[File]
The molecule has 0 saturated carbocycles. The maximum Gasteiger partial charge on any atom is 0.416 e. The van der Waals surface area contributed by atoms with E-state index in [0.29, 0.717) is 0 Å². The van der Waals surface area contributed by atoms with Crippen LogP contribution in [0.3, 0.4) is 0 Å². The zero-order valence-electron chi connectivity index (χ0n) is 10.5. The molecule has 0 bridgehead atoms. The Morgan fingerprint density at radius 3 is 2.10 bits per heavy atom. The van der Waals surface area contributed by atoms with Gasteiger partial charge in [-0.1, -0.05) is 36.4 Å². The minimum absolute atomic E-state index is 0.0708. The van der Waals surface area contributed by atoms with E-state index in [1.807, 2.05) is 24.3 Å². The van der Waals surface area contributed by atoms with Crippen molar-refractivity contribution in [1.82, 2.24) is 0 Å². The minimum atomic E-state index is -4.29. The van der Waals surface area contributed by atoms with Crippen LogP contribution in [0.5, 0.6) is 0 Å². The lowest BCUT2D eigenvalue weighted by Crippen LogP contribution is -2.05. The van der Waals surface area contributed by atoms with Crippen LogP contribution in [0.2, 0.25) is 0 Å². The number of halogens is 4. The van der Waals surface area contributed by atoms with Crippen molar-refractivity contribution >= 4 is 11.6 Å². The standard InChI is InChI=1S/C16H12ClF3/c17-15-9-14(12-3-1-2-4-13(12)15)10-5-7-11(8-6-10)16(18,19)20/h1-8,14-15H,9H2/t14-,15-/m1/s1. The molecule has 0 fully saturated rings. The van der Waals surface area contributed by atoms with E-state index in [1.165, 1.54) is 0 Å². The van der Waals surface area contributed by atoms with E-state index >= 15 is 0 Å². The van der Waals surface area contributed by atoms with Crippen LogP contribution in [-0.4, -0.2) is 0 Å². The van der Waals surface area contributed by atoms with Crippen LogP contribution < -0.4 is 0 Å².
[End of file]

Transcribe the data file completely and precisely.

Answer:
The molecule has 0 saturated carbocycles. The maximum Gasteiger partial charge on any atom is 0.416 e. The van der Waals surface area contributed by atoms with E-state index in [0.29, 0.717) is 0 Å². The van der Waals surface area contributed by atoms with Crippen LogP contribution in [0.3, 0.4) is 0 Å². The zero-order valence-electron chi connectivity index (χ0n) is 10.5. The molecule has 0 bridgehead atoms. The Morgan fingerprint density at radius 3 is 2.10 bits per heavy atom. The van der Waals surface area contributed by atoms with Gasteiger partial charge in [-0.1, -0.05) is 36.4 Å². The minimum absolute atomic E-state index is 0.0708. The van der Waals surface area contributed by atoms with E-state index in [1.807, 2.05) is 24.3 Å². The van der Waals surface area contributed by atoms with Crippen molar-refractivity contribution in [1.82, 2.24) is 0 Å². The minimum atomic E-state index is -4.29. The van der Waals surface area contributed by atoms with Crippen LogP contribution in [0.5, 0.6) is 0 Å². The lowest BCUT2D eigenvalue weighted by Crippen LogP contribution is -2.05. The van der Waals surface area contributed by atoms with Crippen LogP contribution in [0.2, 0.25) is 0 Å². The number of halogens is 4. The van der Waals surface area contributed by atoms with Crippen molar-refractivity contribution >= 4 is 11.6 Å². The standard InChI is InChI=1S/C16H12ClF3/c17-15-9-14(12-3-1-2-4-13(12)15)10-5-7-11(8-6-10)16(18,19)20/h1-8,14-15H,9H2/t14-,15-/m1/s1. The molecule has 0 fully saturated rings. The van der Waals surface area contributed by atoms with E-state index in [1.165, 1.54) is 0 Å². The van der Waals surface area contributed by atoms with E-state index >= 15 is 0 Å². The van der Waals surface area contributed by atoms with Crippen LogP contribution in [-0.4, -0.2) is 0 Å². The van der Waals surface area contributed by atoms with Crippen LogP contribution < -0.4 is 0 Å².